Liberty called her job and told them she would work from home which would include taking a three-hour business call from Seattle, all inside her air conditioned house.

“I thought that was a good idea,” she said.

By 1:30 p.m., Liberty was sitting on the second floor of the Belmont Public Library, laptop and phone in hand, as she prepared for the West Coast call.

“About an hour ago, my lights suddenly went out so no air conditioning and no internet,” said an aspirated Liberty, as she sat next to a pair of chatty high schoolers, not the optimum location to take an important call.

“It turned out to be a mistake not to head off to work,” she said. 

Liberty and thousands of other residents found themselves scrambling for a cool place and a connection to the web when around 12:30 p.m., Monday, June 12, a transformer failure at the Hittinger Street substation created a major power outage in large sections of Belmont.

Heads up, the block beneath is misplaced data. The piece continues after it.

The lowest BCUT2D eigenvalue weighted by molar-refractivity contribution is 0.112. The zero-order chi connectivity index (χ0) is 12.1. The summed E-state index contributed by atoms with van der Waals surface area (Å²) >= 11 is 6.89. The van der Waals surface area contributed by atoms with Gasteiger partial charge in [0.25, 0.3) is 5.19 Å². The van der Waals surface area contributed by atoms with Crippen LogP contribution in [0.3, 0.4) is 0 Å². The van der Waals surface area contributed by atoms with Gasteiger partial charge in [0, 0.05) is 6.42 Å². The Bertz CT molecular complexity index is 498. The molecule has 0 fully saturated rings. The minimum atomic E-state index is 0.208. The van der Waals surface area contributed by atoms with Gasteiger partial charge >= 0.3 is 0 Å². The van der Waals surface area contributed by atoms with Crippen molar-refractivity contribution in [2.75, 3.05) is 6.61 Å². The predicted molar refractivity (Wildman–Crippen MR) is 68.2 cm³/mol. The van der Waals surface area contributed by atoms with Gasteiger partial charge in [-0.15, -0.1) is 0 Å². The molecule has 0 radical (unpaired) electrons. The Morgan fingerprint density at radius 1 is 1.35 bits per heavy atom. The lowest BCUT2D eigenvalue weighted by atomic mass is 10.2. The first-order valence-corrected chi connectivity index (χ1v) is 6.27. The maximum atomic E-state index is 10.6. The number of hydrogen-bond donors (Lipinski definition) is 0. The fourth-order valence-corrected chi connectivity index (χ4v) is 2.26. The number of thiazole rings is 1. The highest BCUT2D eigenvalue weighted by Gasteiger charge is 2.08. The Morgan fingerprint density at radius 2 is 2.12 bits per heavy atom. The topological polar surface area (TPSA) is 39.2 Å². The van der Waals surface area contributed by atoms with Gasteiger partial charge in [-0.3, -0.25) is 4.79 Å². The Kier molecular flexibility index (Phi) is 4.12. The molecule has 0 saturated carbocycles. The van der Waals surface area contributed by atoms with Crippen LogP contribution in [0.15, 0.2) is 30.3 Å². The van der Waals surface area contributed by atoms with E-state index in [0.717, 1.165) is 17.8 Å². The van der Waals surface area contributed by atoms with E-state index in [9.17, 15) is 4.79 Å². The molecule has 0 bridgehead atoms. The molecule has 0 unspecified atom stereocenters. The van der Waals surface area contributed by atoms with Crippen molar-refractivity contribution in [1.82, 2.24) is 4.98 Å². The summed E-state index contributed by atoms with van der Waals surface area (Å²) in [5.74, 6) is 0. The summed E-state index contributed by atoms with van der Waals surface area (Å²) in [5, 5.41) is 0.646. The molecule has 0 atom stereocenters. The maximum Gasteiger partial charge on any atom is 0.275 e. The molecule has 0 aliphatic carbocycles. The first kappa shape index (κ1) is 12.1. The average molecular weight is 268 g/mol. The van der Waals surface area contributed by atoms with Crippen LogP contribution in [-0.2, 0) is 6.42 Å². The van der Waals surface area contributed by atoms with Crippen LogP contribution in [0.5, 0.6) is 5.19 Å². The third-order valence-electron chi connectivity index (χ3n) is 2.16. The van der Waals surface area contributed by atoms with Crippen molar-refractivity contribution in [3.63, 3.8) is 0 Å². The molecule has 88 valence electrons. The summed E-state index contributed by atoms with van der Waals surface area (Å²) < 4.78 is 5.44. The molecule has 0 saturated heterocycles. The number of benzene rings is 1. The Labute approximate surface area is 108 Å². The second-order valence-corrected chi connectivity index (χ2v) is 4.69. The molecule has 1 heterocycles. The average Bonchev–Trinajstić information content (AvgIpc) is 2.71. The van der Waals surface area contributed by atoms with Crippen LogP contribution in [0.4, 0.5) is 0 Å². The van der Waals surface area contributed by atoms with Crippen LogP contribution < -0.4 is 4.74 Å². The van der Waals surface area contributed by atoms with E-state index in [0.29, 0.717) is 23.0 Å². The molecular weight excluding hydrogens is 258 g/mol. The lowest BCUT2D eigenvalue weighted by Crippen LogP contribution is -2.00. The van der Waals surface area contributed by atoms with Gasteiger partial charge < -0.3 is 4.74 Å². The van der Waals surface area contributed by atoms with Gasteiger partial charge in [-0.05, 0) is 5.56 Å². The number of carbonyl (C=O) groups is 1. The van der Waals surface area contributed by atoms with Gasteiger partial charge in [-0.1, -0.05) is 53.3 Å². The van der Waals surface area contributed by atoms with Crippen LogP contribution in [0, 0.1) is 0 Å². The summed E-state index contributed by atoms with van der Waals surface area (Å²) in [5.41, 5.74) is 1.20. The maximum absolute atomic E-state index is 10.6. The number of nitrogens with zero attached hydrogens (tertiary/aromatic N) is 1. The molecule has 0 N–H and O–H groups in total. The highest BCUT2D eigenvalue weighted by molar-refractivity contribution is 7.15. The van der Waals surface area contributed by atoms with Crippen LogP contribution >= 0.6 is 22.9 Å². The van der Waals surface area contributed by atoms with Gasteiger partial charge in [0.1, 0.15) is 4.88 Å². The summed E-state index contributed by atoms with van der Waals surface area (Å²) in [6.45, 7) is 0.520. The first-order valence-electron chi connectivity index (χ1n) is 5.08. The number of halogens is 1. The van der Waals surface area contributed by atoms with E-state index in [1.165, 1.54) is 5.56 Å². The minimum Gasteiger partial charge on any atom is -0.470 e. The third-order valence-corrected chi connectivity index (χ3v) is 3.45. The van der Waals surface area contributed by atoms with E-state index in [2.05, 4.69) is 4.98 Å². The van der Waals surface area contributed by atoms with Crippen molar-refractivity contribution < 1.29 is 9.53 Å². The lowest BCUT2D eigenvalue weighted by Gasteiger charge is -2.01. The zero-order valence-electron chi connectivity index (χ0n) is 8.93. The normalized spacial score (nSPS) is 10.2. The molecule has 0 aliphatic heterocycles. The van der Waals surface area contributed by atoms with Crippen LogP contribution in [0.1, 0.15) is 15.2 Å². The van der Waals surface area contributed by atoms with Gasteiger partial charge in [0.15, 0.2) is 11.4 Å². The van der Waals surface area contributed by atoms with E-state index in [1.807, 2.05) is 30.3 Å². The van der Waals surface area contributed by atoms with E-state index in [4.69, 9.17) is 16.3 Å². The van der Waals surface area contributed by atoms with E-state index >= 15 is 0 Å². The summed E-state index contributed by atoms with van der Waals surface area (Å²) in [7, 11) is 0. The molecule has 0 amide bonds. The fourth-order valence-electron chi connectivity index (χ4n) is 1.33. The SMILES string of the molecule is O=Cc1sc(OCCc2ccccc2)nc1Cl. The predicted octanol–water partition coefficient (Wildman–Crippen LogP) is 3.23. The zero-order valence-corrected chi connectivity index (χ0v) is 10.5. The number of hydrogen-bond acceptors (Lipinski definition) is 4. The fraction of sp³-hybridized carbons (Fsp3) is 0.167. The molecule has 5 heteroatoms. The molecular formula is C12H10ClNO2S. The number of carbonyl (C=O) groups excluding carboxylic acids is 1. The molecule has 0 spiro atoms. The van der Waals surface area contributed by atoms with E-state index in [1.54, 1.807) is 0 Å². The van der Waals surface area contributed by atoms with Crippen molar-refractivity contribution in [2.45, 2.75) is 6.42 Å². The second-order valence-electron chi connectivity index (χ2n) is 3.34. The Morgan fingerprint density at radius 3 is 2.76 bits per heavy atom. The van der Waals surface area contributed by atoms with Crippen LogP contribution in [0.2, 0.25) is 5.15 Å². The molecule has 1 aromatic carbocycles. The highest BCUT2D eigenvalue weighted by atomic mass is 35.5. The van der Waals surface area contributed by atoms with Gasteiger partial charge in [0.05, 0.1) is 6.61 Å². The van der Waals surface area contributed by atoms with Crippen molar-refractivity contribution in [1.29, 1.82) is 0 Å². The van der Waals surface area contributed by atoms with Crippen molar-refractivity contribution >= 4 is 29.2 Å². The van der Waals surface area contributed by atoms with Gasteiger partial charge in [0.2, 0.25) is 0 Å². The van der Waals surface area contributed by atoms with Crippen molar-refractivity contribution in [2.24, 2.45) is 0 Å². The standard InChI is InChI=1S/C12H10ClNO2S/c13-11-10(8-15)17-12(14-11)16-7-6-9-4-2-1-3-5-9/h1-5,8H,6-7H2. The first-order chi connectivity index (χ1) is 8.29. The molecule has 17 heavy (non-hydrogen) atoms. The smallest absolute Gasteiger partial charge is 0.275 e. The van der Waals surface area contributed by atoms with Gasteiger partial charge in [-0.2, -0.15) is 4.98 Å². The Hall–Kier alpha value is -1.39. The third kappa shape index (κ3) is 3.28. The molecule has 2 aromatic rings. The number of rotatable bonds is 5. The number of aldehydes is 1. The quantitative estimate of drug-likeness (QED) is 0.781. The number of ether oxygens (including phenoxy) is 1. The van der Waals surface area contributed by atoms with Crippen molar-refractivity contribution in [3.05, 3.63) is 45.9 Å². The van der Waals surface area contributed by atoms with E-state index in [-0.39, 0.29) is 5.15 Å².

According to Belmont Light spokesperson Aidan Leary, intense heat – the high in Belmont hit 94 degrees – a spike in demand, as well as aging infrastructure were all contributing factors to the equipment failure.

Approximately 2,000 of Belmont Light’s 11,250 customers were without electric service when the outage started, including Belmont High School, Chenery Middle School, and the Winn Brook Elementary School.

Belmont High students were released for the remainder of the day after it since power would not be restored until late afternoon.

When the severity of the outage was known, Belmont Light’s operations team activated its contingency plan, which included implementing a temporary generation protocol to restore power and ensure that the electrical delivery system would be able to handle all demand going forward, said Leary. 

A Belmont Light equipment truck was stationed at the Hittinger substation, where it was joined by four white SUVs from American Electrical Testing Co. of Foxboro. The firm is known for its array of transformer services.